The Opel brand is present in the most of Europe, in parts of North Africa, in South Africa, the Middle East, in Chile and in Singapore.[50] Their models have been rebadged and sold in other countries and continents, such as Vauxhall in Great Britain, Chevrolet in Latin America, Holden in Australia and New Zealand, and previously, Saturn in the United States and Canada. Following the demise of General Motors Corporation's Saturn division in North America, Opel cars are currently rebadged and sold in the United States, Canada, Mexico,[51] and China under the Buick name with models such as the Opel Insignia/Buick Regal, Opel Astra sedan/Buick Verano (both which share underpinnings with the Chevrolet Cruze), and Opel Mokka/Buick Encore.
Rüsselsheim.  The new Opel KARL ROCKS has arrived at dealers and is ready to dazzle showroom visitors with its trendy outdoor look and feel. The KARL ROCKS bears a strong resemblance to a true offroader and shares many virtues connected with this vehicle class such as an elevated seating position that enables better visibility and easier access to the cabin. Furthermore, the youngest member of the Opel ROCKS family maintains the unquestionable practicality of the Opel KARL with five doors, five seats, compact dimensions and a maximum trunk space of more than 1,000 liters making it the ideal vehicle for a broad audience of city dwellers. Like its slightly less extrovert sibling, the Opel KARL, the newcomer is thus big on everything – except size and price with the entry-level KARL ROCKS available for €12,600 (RRP including VAT in Germany).
In 1909, the Opel 4/8 hp pioneered the introduction of affordable mobility. It was modern with solid technology, easy to operate and manoeuvrable, enabling ambitious car owners to drive it themselves instead of relying on a chauffeur – considerably reducing the overall cost of ownership. And the quality of materials and workmanship created confidence. The first officially designated “small car” in automotive history was considered fully suitable for everyday use. The vehicle ideal for “doctors, veterinarians and lawyers” according to the adverts was available at prices from 4,000 to 5,000 Marks, while models from other manufacturers cost around 20,000 Marks. Thus the means of transport for the upper class became a vehicle for the middle class - thanks to the “Doctor's car”.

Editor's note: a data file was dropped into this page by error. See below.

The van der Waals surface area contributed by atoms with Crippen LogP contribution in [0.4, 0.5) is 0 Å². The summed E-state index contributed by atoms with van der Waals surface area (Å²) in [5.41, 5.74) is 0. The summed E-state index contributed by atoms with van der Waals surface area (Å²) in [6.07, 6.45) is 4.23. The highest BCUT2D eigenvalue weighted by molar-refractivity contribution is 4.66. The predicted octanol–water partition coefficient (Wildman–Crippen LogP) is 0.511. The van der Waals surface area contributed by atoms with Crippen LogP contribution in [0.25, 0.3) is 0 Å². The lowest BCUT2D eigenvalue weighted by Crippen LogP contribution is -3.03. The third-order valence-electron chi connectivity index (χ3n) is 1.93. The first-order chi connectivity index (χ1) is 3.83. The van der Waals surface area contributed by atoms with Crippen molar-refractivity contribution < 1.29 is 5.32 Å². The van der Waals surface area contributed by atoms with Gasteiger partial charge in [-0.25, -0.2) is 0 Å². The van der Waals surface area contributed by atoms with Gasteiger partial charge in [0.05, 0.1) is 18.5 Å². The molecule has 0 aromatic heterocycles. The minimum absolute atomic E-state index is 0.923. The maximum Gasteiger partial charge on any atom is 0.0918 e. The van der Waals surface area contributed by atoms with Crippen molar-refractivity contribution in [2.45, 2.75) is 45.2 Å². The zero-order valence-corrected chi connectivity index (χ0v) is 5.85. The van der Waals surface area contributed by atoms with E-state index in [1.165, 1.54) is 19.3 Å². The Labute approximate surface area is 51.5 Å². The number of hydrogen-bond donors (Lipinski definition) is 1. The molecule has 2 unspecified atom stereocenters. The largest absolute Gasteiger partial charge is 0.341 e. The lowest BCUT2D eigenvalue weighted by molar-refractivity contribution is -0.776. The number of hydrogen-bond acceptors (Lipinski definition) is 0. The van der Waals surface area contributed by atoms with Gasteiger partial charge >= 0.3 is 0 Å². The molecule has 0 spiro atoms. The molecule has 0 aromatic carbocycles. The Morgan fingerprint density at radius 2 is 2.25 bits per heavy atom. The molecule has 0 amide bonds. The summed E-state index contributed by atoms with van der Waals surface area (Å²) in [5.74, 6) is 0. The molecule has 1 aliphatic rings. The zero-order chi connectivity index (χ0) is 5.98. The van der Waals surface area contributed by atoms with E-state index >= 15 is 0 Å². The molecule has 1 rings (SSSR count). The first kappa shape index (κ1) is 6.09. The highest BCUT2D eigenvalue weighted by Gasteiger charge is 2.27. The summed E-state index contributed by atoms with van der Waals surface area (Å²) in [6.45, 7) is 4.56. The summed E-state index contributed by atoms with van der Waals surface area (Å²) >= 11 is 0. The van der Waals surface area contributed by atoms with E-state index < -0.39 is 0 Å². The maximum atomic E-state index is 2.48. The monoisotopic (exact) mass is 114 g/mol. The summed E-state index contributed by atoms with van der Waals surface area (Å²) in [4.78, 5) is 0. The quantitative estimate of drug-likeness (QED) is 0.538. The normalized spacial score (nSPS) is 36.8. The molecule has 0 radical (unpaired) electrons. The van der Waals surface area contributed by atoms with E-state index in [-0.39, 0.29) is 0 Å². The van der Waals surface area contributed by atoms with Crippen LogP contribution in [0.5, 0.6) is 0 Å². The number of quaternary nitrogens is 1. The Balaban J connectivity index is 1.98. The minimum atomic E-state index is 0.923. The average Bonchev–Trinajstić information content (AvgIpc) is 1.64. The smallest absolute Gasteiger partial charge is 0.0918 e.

A television advert in 1986 featured the Ritchie Valens hit "La Bamba" playing in the background CGI allowed a Nova to drive over vehicles in a busy city. Another advert from 1990 featured a Nova as a pet, CGI allowing it to jump through a traffic jam and briefly play a hotrod whilst stopped at traffic lights. The end featured a homage to Wacky Races, with the Nova laughing like Muttley.[10] This advert featured Angus Deayton.
*** Autovehicule retrase din fabricație / autovehicule comerciale ușoare: Toate valorile menționate se referă la modelul de bază UE cu dotări standard. Datele privind consumul de carburant și emisiile de CO2 sunt determinate conform regulamentelor R (CE) nr. 715/2007 și R (CE) nr. 692/2008 (în versiunile aflate în vigoare), luând în considerare masa autovehiculului în stare de funcționare, așa cum este specificat în regulamente. Prezența unor echipamente suplimentare și a dotărilor opționale din fabrică poate avea ca efect obținerea unor valori mai ridicate decât cifrele menționate pentru consum și emisii de CO2. Valorile privind consumul de carburant și emisiile de CO2 nu se referă la un autovehicul anume și nu fac parte dintr-o ofertă. Acestea sunt furnizate exclusiv pentru comparația între diferite variante de autovehicule, dar pot fi diferite față de consumul real realizat în condiții reale de conducere, influențat în mare măsură de stilul de conducere și condițiile de utilizare. Echipamentele suplimentare pot crește greutatea autovehiculului atunci când acesta este gol și, în unele cazuri, sarcina admisă pe punți, precum și masa totală admisă a autovehiculului și pot reduce masele admise de remorcare. Acest lucru ar putea duce la reducerea vitezei maxime și la creșterea timpului de accelerare. Valorile performanțelor de conducere iau în considerare un șofer cu greutatea de 75 kg și o încărcătură de 125 kg. 2 gaz H în m3/100 km.
My parents bought a brand new ’67 Opel Kadett Rallye, was red/white from our local Buick dealer. I believe the price was under $2K back then. Pretty unusual around the neighborhood, as most back then drove Caddy’s, big Chryslers and V-8 Station Wagons. It had a manual stick and a am radio and bucket seats. Got pretty good mileage and our dog liked to ride around in the back window. Learned to drive in it and after awhile was quite comfortable to drive around..wished now I had it..pretty rare now..even back then.
SRi models get sport style seats and distinctive 16in alloy wheels, while those opting for the SRi VX-Line models get 17in alloys, sports suspension and an aggressive bodykit thrown into the package. The special edition models consists of the Limited, Red and Black Edition Corsas. Limited Edition models get Vauxhall's OnStar concierge and emergency portal, sports seats, air conditioning, chrome exhaust, sports suspension, 17in alloy wheels and front foglights included in the package, while the Red and Black Edition gets a red or black paint job, 17in diamond-cut alloy wheels and are the only Corsas fitted with the 148bhp turbocharged 1.4-litre petrol engine.